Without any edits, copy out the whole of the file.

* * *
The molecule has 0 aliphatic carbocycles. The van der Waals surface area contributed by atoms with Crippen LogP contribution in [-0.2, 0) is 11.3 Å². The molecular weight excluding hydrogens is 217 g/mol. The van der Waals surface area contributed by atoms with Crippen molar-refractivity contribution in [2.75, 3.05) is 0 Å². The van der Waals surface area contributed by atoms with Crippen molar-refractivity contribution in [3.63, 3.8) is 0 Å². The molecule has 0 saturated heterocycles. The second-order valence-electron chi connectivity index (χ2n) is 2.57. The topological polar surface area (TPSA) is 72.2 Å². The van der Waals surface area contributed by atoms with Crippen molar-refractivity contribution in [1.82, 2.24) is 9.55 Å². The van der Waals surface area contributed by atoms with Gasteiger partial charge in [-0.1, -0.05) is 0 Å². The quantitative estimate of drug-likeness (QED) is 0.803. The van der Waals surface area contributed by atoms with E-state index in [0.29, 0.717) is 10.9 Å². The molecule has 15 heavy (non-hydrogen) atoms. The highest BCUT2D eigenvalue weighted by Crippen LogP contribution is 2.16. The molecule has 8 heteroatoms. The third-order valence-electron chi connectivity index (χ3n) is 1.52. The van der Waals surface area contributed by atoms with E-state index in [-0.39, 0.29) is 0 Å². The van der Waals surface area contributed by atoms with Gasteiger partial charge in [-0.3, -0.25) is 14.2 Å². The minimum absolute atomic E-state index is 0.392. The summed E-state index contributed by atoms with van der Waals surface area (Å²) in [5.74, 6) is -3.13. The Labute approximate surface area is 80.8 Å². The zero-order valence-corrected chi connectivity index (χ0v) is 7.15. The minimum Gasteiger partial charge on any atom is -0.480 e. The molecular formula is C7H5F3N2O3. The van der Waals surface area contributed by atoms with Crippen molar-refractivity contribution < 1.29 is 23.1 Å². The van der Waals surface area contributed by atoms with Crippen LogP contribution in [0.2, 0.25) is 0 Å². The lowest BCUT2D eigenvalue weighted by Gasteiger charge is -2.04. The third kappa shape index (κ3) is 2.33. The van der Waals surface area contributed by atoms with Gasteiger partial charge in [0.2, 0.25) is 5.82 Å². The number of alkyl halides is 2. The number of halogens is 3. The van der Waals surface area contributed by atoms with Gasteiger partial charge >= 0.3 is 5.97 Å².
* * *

The molecule has 0 aliphatic carbocycles. The van der Waals surface area contributed by atoms with Crippen LogP contribution in [-0.2, 0) is 11.3 Å². The molecular weight excluding hydrogens is 217 g/mol. The van der Waals surface area contributed by atoms with Crippen molar-refractivity contribution in [2.75, 3.05) is 0 Å². The van der Waals surface area contributed by atoms with Crippen molar-refractivity contribution in [3.63, 3.8) is 0 Å². The molecule has 0 saturated heterocycles. The second-order valence-electron chi connectivity index (χ2n) is 2.57. The topological polar surface area (TPSA) is 72.2 Å². The van der Waals surface area contributed by atoms with Crippen molar-refractivity contribution in [1.82, 2.24) is 9.55 Å². The van der Waals surface area contributed by atoms with Gasteiger partial charge in [-0.1, -0.05) is 0 Å². The quantitative estimate of drug-likeness (QED) is 0.803. The van der Waals surface area contributed by atoms with E-state index in [0.29, 0.717) is 10.9 Å². The molecule has 15 heavy (non-hydrogen) atoms. The highest BCUT2D eigenvalue weighted by Crippen LogP contribution is 2.16. The molecule has 8 heteroatoms. The third-order valence-electron chi connectivity index (χ3n) is 1.52. The van der Waals surface area contributed by atoms with E-state index in [-0.39, 0.29) is 0 Å². The van der Waals surface area contributed by atoms with Gasteiger partial charge in [-0.3, -0.25) is 14.2 Å². The minimum absolute atomic E-state index is 0.392. The summed E-state index contributed by atoms with van der Waals surface area (Å²) in [5.74, 6) is -3.13. The Labute approximate surface area is 80.8 Å². The zero-order valence-corrected chi connectivity index (χ0v) is 7.15. The minimum Gasteiger partial charge on any atom is -0.480 e. The molecular formula is C7H5F3N2O3. The van der Waals surface area contributed by atoms with Crippen molar-refractivity contribution < 1.29 is 23.1 Å². The van der Waals surface area contributed by atoms with Crippen LogP contribution in [0.2, 0.25) is 0 Å². The lowest BCUT2D eigenvalue weighted by Gasteiger charge is -2.04. The third kappa shape index (κ3) is 2.33. The van der Waals surface area contributed by atoms with Gasteiger partial charge in [0.2, 0.25) is 5.82 Å². The number of alkyl halides is 2. The number of halogens is 3. The van der Waals surface area contributed by atoms with Gasteiger partial charge >= 0.3 is 5.97 Å².